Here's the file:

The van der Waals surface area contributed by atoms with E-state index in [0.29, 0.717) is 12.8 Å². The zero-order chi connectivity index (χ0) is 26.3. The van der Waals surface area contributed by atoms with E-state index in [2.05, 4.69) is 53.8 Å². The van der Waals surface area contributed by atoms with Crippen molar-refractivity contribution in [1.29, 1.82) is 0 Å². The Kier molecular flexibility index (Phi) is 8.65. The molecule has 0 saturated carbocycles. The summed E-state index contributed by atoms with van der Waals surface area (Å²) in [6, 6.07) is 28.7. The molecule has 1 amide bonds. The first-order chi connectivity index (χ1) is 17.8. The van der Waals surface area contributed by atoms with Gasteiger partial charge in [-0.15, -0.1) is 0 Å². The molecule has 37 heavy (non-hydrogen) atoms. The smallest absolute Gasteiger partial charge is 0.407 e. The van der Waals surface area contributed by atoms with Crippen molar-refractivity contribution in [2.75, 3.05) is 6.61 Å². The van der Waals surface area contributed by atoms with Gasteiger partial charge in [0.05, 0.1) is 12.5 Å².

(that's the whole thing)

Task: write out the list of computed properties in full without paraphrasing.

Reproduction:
The van der Waals surface area contributed by atoms with E-state index in [0.29, 0.717) is 12.8 Å². The zero-order chi connectivity index (χ0) is 26.3. The van der Waals surface area contributed by atoms with E-state index in [2.05, 4.69) is 53.8 Å². The van der Waals surface area contributed by atoms with Crippen molar-refractivity contribution in [1.29, 1.82) is 0 Å². The Kier molecular flexibility index (Phi) is 8.65. The molecule has 0 saturated carbocycles. The summed E-state index contributed by atoms with van der Waals surface area (Å²) in [6, 6.07) is 28.7. The molecule has 1 amide bonds. The first-order chi connectivity index (χ1) is 17.8. The van der Waals surface area contributed by atoms with Gasteiger partial charge in [-0.15, -0.1) is 0 Å². The molecule has 37 heavy (non-hydrogen) atoms. The smallest absolute Gasteiger partial charge is 0.407 e. The van der Waals surface area contributed by atoms with Crippen molar-refractivity contribution in [2.75, 3.05) is 6.61 Å². The van der Waals surface area contributed by atoms with Gasteiger partial charge in [0.05, 0.1) is 12.5 Å².